Background: The goal of targeted antiretroviral therapy initiation is to minimize disease progression among patients with human immunodeficiency virus while minimizing the therapeutic burden on these patients. We examine whether the effect of delaying therapy initiation from 500 cells/mm(3) to 350 or 200 cells/mm(3) is modified by age at entry into care.
Methods: We used the parametric g-formula to compare 10-year mortality under 3 CD4 cell count thresholds for therapy initiation among 3532 patients who entered care at 1 of 8 sites in the United States between 1998 and 2013. Results are reported separately for patients 18 to 34, 35 to 44, and 45 to 65 years of age at study entry.
Results: In the observed data, 10-year mortality was 13% (165 deaths). Mortality increased from 11% under therapy initiation at 500 cells/mm(3) to 12% at 350 cells/mm(3) (risk difference [RD]: 0.87; 95% confidence interval [CI]: .56, 2.17) and to 14% at 200 cells/mm(3) (RD: 2.71; 95% CI: 1.79, 5.38). The effect of delaying therapy became greater with age: RDs comparing the 350-cells/mm(3) threshold with the 500-cells/mm(3) threshold ranged from -0.03 (95% CI: -0.15, 1.76) for patients 18 to 34 years of age to 0.99 (95% CI: -.27, 1.98) for patients 35 to 44 and to 2.30 (95% CI: 1.29, 5.42) for patients 45 to 65.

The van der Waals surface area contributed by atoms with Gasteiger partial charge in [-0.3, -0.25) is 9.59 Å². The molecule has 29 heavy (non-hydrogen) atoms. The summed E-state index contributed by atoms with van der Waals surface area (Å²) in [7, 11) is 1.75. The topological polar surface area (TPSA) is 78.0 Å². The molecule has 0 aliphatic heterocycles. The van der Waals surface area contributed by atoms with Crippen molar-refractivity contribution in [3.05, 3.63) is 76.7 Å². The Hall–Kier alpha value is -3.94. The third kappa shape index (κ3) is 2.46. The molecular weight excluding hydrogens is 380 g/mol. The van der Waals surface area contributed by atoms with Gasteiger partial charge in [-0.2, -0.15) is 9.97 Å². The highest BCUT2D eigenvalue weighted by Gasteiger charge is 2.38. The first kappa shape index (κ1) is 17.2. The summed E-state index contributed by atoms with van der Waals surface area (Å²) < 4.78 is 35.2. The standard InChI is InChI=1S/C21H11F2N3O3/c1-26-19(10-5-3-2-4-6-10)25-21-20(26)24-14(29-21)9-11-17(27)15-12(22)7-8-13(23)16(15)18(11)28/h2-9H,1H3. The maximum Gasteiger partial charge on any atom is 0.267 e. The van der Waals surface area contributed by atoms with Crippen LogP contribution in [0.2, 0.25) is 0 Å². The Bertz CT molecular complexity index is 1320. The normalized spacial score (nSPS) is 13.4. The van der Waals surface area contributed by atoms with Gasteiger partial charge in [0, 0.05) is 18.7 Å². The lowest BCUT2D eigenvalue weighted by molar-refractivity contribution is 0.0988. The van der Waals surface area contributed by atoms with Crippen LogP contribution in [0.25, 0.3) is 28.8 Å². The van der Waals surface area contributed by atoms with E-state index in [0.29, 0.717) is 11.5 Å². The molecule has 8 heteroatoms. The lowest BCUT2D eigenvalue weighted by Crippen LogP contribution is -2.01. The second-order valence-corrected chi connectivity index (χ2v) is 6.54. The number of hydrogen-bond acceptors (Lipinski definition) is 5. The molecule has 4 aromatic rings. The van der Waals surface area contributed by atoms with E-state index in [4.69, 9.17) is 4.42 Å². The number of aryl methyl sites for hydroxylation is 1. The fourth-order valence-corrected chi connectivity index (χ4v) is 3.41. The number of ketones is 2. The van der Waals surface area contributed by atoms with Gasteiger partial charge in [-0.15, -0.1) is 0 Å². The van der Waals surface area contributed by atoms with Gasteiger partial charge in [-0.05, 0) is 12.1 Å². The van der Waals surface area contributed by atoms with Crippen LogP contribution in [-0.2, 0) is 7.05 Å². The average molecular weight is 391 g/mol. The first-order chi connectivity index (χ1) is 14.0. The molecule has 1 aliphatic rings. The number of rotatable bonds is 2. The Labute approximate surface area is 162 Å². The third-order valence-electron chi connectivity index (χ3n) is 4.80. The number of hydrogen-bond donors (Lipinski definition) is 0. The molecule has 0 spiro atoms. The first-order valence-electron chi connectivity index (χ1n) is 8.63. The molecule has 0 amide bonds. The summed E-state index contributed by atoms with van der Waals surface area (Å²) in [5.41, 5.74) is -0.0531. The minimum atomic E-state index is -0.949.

Conclusions: Delaying therapy increased 10-year mortality in the full cohort. Subgroup analysis highlights that patients entering care at older ages may be more vulnerable to the consequences of delayed ART initiation than younger patients.
Keywords: HIV; aging; antiretroviral therapy; epidemiologic methods.
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